Here is a look at each of the six officers.
OFFICER CAESAR R. GOODSON Jr.
Goodson was the driver of the van that transported Freddie Gray, and he faces the most serious charges. Mosby said Friday that Goodson repeatedly failed — at least five times — to seatbelt Gray in the transport vehicle. Overall, Goodson faces six charges, including "second-degree depraved heart murder," which carries a potential 30-year sentence.
Goodson, 45, has been on the force since 1999, and like two others charged in Gray's death is black. Online court records list the three other officers' race in a category that includes Caucasians and people of Arab descent.
Friends describe Goodson as a family man who likes to watch football and works part time as an auto mechanic at a shop specializing in Saabs. With help, he restored a green Saab convertible, a car one friend says he only takes out a few times a year. He wasn't scheduled to work on the day Gray was arrested but had been asked to work overtime, friends said.
A friend who worked with him as a mechanic said Goodson had hoped to retire in several years.
An obituary for his mother published in the Baltimore Sun in 2012 says his grandfather was a police officer.
LT. BRIAN W. RICE
Rice was on bike patrol when he made eye contact with Freddie Gray on a Baltimore street April 12. Gray ran, and Rice pursued him. Bike patrol officers Garrett Miller and Edward Nero joined the pursuit.
Rice, 41, is the most senior officer to be charged. He joined the police force in 1997 and was promoted to lieutenant in 2011, police said. Records obtained by The Associated Press from a sheriff's department and court show he was hospitalized in April 2012 following concerns about his mental health. Worries about his stability led deputies to confiscate both his official and personal guns, and his commanding officer was called. It was not immediately clear whether or when all of Rice's guns were returned.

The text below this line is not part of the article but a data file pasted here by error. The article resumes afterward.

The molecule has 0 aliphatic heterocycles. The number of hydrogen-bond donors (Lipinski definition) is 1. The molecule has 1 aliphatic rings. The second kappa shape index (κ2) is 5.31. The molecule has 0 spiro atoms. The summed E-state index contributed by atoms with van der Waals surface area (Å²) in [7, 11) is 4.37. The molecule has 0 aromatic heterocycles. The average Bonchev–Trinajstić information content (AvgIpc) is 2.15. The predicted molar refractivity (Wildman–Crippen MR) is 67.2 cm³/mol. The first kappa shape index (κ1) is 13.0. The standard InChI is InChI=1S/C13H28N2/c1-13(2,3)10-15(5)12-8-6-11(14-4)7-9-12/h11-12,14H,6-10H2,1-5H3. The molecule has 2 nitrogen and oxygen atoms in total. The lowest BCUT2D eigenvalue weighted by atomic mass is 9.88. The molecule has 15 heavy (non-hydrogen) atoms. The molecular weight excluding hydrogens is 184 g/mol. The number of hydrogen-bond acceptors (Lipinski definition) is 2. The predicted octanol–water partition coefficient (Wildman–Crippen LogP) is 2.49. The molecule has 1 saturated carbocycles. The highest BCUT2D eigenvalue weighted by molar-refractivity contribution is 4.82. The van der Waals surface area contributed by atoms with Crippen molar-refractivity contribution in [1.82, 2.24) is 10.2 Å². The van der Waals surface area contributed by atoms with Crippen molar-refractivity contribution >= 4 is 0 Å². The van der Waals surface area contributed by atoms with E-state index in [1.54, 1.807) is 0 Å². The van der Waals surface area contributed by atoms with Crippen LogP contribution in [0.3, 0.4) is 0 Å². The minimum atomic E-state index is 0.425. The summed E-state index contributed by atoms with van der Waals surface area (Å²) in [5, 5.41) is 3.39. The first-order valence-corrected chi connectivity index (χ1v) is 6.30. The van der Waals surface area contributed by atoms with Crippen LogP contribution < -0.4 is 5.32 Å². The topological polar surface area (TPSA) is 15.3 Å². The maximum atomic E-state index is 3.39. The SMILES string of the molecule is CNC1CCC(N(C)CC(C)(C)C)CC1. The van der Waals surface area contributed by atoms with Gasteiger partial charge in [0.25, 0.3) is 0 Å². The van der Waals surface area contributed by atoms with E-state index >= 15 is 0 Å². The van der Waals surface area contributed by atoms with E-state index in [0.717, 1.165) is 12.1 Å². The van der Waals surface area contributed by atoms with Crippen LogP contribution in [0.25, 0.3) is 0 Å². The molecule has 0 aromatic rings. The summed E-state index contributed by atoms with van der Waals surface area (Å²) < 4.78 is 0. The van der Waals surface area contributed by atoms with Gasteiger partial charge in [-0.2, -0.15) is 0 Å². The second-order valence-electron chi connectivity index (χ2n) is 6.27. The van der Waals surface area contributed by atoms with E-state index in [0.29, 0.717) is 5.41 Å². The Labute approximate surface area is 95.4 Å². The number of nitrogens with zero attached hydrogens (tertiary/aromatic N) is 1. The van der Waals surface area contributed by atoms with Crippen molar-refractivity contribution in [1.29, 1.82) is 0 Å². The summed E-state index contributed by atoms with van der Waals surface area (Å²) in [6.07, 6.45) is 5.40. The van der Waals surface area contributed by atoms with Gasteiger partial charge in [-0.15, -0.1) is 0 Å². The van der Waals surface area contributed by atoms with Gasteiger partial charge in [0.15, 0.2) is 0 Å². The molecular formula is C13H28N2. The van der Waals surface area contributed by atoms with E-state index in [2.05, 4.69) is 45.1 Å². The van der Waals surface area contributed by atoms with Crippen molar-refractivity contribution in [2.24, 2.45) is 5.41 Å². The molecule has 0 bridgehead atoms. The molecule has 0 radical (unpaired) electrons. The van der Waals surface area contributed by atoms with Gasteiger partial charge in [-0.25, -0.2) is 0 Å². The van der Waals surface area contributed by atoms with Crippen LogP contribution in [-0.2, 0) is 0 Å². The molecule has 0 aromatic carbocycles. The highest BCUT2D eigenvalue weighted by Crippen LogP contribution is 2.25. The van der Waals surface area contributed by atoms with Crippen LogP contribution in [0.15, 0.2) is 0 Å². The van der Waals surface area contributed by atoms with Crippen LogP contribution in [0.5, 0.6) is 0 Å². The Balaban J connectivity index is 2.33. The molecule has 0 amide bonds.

OFFICER GARRETT E. MILLER AND OFFICER EDWARD M. NERO
Gray surrendered to Miller, 26, and Nero, 29. Miller and Nero handcuffed Gray and put him on the ground. Gray told the officers that he couldn't breathe and requested an inhaler, Mosby said. The two officers, both of whom joined the police force in 2012, sat Gray up and found a folded knife clipped to the inside of his pants pocket, a knife that is lawful under Maryland law, Mosby said. Previously, police have said they found a switchblade.
Mosby said Gray didn't commit any crime, and the officers "illegally arrested Mr. Gray."
The officers put the knife on the sidewalk and then put Gray back down on his stomach, when he started to flail his legs and scream, Mosby said.
Nero held Gray down until Goodson arrived driving a police transport van. Miller, Nero and Rice then put Gray inside.
While Gray was being transported, Miller, Nero and Rice took him out of the wagon and put flex handcuffs and leg shackles on him. After that stop, they put Gray back into the van on his stomach without a seatbelt.
OFFICER WILLIAM G. PORTER
At one point during the van ride, Goodson requested help checking on Gray. Porter, 25, who joined the force in 2012, responded. Both he and Goodson checked on Gray. Porter, who is black, helped Gray from the floor to a bench in the van, but neither Goodson nor Porter requested medical attention or put a seatbelt on Gray.
SGT. ALICIA D. WHITE
White is the second-highest officer charged in the Gray case. She met the van at its stop to pick up the second person. White, 30, was responsible for investigating two citizen complaints about Gray's arrest. White, who is black, joined the police in 2010 and was recently made a sergeant in January 2015, police said.
During the stop, White, Goodson and Porter saw Gray unresponsive on the floor. White "spoke to the back of Gray's head" but he did not respond, Mosby said. The group did not call for medical assistance.http://www.msn.com/en-us/news/us/states-attorney-details-roles-of-each-of-6-charged-officers/ar-BBj2LGj?ocid=U305DHP